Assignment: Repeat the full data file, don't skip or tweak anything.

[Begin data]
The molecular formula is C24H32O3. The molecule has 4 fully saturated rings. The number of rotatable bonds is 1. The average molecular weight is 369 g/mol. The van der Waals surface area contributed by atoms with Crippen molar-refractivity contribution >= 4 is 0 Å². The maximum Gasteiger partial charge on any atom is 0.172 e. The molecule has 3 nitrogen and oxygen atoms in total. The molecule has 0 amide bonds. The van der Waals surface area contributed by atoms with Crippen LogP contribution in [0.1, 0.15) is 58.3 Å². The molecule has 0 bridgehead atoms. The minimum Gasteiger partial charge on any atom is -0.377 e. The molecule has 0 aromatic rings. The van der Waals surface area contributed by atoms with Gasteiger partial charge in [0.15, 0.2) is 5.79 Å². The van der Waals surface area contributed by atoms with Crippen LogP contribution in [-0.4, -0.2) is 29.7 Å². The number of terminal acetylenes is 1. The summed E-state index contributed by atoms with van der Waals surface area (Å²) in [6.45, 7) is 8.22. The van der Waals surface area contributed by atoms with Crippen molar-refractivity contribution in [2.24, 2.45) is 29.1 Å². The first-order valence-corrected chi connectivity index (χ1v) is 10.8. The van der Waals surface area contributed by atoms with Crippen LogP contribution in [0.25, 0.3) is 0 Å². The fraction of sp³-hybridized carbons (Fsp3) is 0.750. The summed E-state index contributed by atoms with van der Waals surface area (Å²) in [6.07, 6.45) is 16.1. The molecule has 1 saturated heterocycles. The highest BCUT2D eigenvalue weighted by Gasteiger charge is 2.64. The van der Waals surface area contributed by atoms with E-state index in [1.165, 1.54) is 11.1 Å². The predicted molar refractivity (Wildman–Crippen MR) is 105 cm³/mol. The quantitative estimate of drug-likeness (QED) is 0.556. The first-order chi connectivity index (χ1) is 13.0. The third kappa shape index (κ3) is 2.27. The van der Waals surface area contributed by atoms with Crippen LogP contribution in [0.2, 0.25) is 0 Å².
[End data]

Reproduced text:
The molecular formula is C24H32O3. The molecule has 4 fully saturated rings. The number of rotatable bonds is 1. The average molecular weight is 369 g/mol. The van der Waals surface area contributed by atoms with Crippen molar-refractivity contribution >= 4 is 0 Å². The maximum Gasteiger partial charge on any atom is 0.172 e. The molecule has 3 nitrogen and oxygen atoms in total. The molecule has 0 amide bonds. The van der Waals surface area contributed by atoms with Crippen LogP contribution in [0.1, 0.15) is 58.3 Å². The molecule has 0 bridgehead atoms. The minimum Gasteiger partial charge on any atom is -0.377 e. The molecule has 0 aromatic rings. The van der Waals surface area contributed by atoms with Gasteiger partial charge in [0.15, 0.2) is 5.79 Å². The van der Waals surface area contributed by atoms with Crippen LogP contribution in [-0.4, -0.2) is 29.7 Å². The number of terminal acetylenes is 1. The summed E-state index contributed by atoms with van der Waals surface area (Å²) in [6.45, 7) is 8.22. The van der Waals surface area contributed by atoms with Crippen molar-refractivity contribution in [2.24, 2.45) is 29.1 Å². The first-order valence-corrected chi connectivity index (χ1v) is 10.8. The van der Waals surface area contributed by atoms with Crippen LogP contribution in [0.25, 0.3) is 0 Å². The fraction of sp³-hybridized carbons (Fsp3) is 0.750. The summed E-state index contributed by atoms with van der Waals surface area (Å²) in [6.07, 6.45) is 16.1. The molecule has 1 saturated heterocycles. The highest BCUT2D eigenvalue weighted by Gasteiger charge is 2.64. The van der Waals surface area contributed by atoms with E-state index in [1.165, 1.54) is 11.1 Å². The predicted molar refractivity (Wildman–Crippen MR) is 105 cm³/mol. The quantitative estimate of drug-likeness (QED) is 0.556. The first-order chi connectivity index (χ1) is 13.0. The third kappa shape index (κ3) is 2.27. The van der Waals surface area contributed by atoms with Crippen LogP contribution in [0.2, 0.25) is 0 Å².